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Honey vendors say that to identify pure honey drop a spoonful of honey. If the ants don't feed it is pure.

For example:

Leave a little of testing honey near some ants, if the ants hover around it then the honey is adulterated.Bees naturally build the combs between the stones and on the trees, and to protect the honey from insects, ants and others they add an additive to honey. This is the reason that ants will not hover around pure honey.

Does this test work?

  • I'm not sure you can claim there is a thing called 'pure' honey any more than anyone will seriously call something 'pure' beer or 'pure' wine... – Shadur Feb 7 '14 at 9:32
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    Some vendors cheat by selling a sugar solution as honey. So it is better to differentiate it. @Shadur – Hari Nandha Feb 7 '14 at 9:34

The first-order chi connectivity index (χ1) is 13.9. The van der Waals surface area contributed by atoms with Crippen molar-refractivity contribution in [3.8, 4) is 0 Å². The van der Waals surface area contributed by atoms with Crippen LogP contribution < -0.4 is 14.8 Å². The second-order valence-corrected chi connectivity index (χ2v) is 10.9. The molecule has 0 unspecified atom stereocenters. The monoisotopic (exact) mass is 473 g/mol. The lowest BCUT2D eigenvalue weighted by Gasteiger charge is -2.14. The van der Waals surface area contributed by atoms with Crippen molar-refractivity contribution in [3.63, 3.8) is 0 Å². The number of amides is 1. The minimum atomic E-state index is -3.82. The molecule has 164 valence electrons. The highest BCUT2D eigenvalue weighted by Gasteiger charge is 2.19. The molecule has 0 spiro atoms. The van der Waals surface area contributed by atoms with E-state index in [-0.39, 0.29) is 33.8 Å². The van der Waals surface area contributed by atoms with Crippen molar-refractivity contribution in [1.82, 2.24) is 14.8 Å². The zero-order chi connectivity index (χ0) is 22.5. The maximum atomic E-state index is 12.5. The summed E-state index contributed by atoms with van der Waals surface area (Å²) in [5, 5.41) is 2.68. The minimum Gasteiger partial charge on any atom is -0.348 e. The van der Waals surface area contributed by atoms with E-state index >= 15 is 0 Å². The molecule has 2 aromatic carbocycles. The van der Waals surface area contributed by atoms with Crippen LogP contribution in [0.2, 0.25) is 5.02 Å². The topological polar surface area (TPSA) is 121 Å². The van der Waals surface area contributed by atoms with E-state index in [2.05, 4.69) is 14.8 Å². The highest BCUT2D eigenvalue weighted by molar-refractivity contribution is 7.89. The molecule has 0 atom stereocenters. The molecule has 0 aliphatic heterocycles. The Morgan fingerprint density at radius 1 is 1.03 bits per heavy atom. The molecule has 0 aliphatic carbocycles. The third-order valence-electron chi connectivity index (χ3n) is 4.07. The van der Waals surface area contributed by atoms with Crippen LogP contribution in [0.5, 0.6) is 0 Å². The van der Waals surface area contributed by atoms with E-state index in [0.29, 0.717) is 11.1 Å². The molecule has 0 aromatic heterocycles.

• Without a definition of pure honey this question will fall prey to the No true Scotsman fallacy. Any evidence of ants eating pure honey will be met with "That obviously isn't pure honey!" Could you provide a definition of pure honey or a different test that can identify pure honey? – Ladadadada Feb 7 '14 at 11:16
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    I believe, in this context, pure honey refers to honey that is not adulterated with additives. From here: 'The term "adulterated honey" implies that the honey has been added glucose, dextrose, molasses, corn syrup, sugar syrup, invert sugar, flour, starch, or any other similar product, other than the floral nectar gathered, processed, and stored in the comb by honey bees.' – Oddthinking Feb 7 '14 at 12:27
  • You can 'adulterate' honey, so it becomes a 99% gasoline, 1% honey mix. I'm sure the ants won't eat it. According to your definition, this is pure honey. – Fortega Feb 13 '14 at 13:56

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